Docket No. 226873.

652 N.W.2d 496 (2002)

252 Mich. App. 443

Robert T. CALEF, Plaintiff-Appellant, v. David WEST and Oakwood Realty, Inc., Defendants-Appellees.

Court of Appeals of Michigan.

Decided August 9, 2002, at 9:10 a.m.

Released for Publication October 18, 2002.

Attorney(s) appearing for the Case

Wascha & Waun, P.C. (by Michael P. Parillo and Thomas W. Waun), Grand Blanc, for Robert T. Calef.

Garan Lucow Miller, P.C. (by David M. Shafer and William J. Brickley), Detroit, for David West.

Law Offices of Thomas A. Connolly, P.C. (by Thomas A. Connolly), Flint, for Oakwood Realty, Inc.



Plaintiff appeals as of right orders of the circuit court granting summary disposition in favor of defendants, denying plaintiff's motion for leave to amend his complaint, and denying plaintiff's motion for reconsideration. We reverse and remand for further proceedings. In doing so, we hold that an exculpatory clause in a residential lease agreement that purports to negate a landlord's duty to warn of latent defects existing on the premises at the inception of the lease violates the Truth in Renting Act, M.C.L. § 554.631 et seq., and is therefore unenforceable.


On January 7, 1999, plaintiff leased from defendants a house and premises located at 1518 Indiana Street in the city of Flint. Seven weeks later on February 25, 1999, plaintiff allegedly tripped and fell when he stepped into a snow-covered hole located in the front yard of the leased premises.

Plaintiff's original complaint alleged:

6. That the owner of the premises was Defendant David West. 7. That the landlord and/or managing entity of the premises was Defendant David West and/or Oakwood Realty, Inc. 8. That the subject hole had been created by the removal of a fence post in the lawn and had not been filled in; and further that the subject hole on the date of the fall was covered by snow and therefore not visible to individuals walking on the premises and this hole constituted a dangerous condition. 9. That the defendants created the dangerous condition and/or knew or should have known of the dangerous condition prior to Plaintiff's fall. 10. Defendants, David West and/or Oakwood Realty, Inc., had a duty and obligation to use due care with regard to the leased premises and to keep the leased premises in a reasonable and habitable condition and fit for its intended purpose. 11. That the Defendants breached the above described duty by creating and/or allowing a dangerous condition to exist on their premiese [sic] in the form of a hole created by the removal of a fence post which was foreseeably not apparent to the pedestrian traffic when it would be covered by snow and this breach of duty constituted negligence on the Defendants behalfs [sic]. 12. That due to the negligence of the Defendants, Plaintiff Robert Calef sustained injuries including but not limited to the following: a. A fractured humerus; b. Fractured ribs; c. Thoracic compression fracture; d. Nerve damage to the right shoulder and arm; e. A broken bridge and broken partial plate; f. Injuries to his elbow, wrist, knee and lower back as well as resulting renal insufficiencies, bowel impaction and dehydration.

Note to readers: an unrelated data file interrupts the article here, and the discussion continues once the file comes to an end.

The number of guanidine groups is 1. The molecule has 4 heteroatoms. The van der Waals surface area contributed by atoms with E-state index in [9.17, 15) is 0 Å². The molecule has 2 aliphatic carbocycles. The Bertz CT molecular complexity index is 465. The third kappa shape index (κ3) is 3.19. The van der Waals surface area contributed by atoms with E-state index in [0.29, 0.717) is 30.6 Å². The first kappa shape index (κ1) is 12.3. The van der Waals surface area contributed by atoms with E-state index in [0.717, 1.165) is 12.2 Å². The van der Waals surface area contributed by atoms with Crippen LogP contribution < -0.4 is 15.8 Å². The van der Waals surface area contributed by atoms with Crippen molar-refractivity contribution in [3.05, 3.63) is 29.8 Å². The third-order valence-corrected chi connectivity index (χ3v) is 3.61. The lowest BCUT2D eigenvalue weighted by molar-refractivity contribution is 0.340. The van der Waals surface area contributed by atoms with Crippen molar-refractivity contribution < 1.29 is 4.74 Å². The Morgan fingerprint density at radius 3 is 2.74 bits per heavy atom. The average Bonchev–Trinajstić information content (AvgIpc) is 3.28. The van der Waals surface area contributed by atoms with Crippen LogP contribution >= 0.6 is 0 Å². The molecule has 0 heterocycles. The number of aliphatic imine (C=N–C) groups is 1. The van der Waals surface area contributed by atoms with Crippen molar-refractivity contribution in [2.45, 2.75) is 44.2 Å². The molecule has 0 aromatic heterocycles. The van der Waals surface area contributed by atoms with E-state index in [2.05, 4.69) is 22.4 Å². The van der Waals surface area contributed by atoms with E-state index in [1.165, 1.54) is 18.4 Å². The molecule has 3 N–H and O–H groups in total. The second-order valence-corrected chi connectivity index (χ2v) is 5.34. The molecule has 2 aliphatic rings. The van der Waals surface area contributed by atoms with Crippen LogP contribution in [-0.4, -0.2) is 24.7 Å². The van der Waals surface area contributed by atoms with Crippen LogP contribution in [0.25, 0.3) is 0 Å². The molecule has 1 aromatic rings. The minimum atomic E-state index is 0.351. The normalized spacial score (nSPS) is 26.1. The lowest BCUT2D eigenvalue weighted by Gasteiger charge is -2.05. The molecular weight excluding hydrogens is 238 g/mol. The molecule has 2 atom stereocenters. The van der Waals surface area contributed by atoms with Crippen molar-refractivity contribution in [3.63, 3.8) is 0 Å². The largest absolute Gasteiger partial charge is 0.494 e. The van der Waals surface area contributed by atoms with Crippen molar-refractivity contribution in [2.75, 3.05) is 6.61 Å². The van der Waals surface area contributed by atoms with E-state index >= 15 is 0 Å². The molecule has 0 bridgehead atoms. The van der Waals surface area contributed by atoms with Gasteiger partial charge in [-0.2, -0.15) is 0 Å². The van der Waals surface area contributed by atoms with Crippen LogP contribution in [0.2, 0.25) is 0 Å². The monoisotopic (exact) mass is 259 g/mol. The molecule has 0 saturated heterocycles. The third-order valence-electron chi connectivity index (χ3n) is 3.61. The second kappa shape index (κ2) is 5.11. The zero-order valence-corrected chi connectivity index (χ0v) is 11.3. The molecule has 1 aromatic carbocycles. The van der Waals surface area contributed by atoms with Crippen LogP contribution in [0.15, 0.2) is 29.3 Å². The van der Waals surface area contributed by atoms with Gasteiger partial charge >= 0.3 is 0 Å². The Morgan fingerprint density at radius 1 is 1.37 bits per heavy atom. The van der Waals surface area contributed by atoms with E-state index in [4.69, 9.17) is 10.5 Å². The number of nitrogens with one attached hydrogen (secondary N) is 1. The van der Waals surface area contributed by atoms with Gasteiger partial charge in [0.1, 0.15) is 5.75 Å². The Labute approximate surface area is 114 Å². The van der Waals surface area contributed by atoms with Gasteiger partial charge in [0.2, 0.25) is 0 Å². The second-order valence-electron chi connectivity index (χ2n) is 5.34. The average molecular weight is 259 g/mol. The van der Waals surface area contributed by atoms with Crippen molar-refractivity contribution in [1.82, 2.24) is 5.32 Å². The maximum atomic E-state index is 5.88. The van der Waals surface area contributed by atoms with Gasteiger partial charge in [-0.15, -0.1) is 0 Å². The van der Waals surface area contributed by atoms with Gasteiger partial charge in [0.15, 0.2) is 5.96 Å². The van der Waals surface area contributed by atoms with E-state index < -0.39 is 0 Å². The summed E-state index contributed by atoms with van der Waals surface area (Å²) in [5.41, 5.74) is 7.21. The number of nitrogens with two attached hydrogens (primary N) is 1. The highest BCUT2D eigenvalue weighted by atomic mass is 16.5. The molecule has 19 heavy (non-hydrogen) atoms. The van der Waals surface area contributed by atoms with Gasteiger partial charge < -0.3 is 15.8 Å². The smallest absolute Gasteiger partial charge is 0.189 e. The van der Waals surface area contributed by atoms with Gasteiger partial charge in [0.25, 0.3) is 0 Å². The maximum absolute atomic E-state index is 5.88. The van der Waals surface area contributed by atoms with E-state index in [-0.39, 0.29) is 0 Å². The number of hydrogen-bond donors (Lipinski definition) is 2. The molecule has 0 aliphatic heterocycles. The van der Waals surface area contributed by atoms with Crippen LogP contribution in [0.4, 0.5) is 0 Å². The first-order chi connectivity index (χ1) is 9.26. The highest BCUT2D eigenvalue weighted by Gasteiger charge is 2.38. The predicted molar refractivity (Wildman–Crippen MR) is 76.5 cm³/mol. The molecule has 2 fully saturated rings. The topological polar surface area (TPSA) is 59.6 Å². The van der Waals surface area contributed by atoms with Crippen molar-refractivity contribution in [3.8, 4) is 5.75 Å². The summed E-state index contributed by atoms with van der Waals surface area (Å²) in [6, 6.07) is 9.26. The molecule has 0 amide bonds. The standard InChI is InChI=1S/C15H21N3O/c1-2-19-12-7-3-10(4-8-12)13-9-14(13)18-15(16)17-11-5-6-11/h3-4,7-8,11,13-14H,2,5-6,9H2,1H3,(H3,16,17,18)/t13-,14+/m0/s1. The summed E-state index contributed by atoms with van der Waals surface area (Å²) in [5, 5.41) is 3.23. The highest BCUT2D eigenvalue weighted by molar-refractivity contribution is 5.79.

In his motion to amend, plaintiff sought leave to file an amended complaint alleging the theory that defendants breached a duty to warn of the dangerous latent condition.